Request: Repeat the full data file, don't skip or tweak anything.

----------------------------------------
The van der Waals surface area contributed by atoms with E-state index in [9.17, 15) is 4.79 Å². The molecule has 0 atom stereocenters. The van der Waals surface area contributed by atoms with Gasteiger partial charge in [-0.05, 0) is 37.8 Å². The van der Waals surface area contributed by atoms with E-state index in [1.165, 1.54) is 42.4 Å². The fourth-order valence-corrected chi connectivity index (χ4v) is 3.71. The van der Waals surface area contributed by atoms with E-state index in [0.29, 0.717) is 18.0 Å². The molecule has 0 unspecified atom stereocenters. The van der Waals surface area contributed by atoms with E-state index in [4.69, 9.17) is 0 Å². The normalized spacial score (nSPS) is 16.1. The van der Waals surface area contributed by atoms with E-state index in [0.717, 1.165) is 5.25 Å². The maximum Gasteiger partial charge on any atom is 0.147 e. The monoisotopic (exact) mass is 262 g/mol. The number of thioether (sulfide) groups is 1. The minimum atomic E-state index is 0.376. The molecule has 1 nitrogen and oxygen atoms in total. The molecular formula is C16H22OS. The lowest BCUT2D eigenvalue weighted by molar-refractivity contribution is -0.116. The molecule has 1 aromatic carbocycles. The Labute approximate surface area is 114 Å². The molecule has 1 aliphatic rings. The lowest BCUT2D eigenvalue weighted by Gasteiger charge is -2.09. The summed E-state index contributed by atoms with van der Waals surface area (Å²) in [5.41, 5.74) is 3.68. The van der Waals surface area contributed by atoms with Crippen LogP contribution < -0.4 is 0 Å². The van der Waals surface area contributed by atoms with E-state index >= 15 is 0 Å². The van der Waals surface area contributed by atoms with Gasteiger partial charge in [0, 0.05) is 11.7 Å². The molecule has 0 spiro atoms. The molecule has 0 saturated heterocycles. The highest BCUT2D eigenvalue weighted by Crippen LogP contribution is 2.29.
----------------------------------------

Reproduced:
The van der Waals surface area contributed by atoms with E-state index in [9.17, 15) is 4.79 Å². The molecule has 0 atom stereocenters. The van der Waals surface area contributed by atoms with Gasteiger partial charge in [-0.05, 0) is 37.8 Å². The van der Waals surface area contributed by atoms with E-state index in [1.165, 1.54) is 42.4 Å². The fourth-order valence-corrected chi connectivity index (χ4v) is 3.71. The van der Waals surface area contributed by atoms with E-state index in [0.29, 0.717) is 18.0 Å². The molecule has 0 unspecified atom stereocenters. The van der Waals surface area contributed by atoms with E-state index in [4.69, 9.17) is 0 Å². The normalized spacial score (nSPS) is 16.1. The van der Waals surface area contributed by atoms with E-state index in [0.717, 1.165) is 5.25 Å². The maximum Gasteiger partial charge on any atom is 0.147 e. The monoisotopic (exact) mass is 262 g/mol. The number of thioether (sulfide) groups is 1. The minimum atomic E-state index is 0.376. The molecule has 1 nitrogen and oxygen atoms in total. The molecular formula is C16H22OS. The lowest BCUT2D eigenvalue weighted by molar-refractivity contribution is -0.116. The molecule has 1 aromatic carbocycles. The Labute approximate surface area is 114 Å². The molecule has 1 aliphatic rings. The lowest BCUT2D eigenvalue weighted by Gasteiger charge is -2.09. The summed E-state index contributed by atoms with van der Waals surface area (Å²) in [5.41, 5.74) is 3.68. The van der Waals surface area contributed by atoms with Crippen LogP contribution < -0.4 is 0 Å². The van der Waals surface area contributed by atoms with E-state index >= 15 is 0 Å². The van der Waals surface area contributed by atoms with Gasteiger partial charge in [0, 0.05) is 11.7 Å². The molecule has 0 spiro atoms. The molecule has 0 saturated heterocycles. The highest BCUT2D eigenvalue weighted by Crippen LogP contribution is 2.29.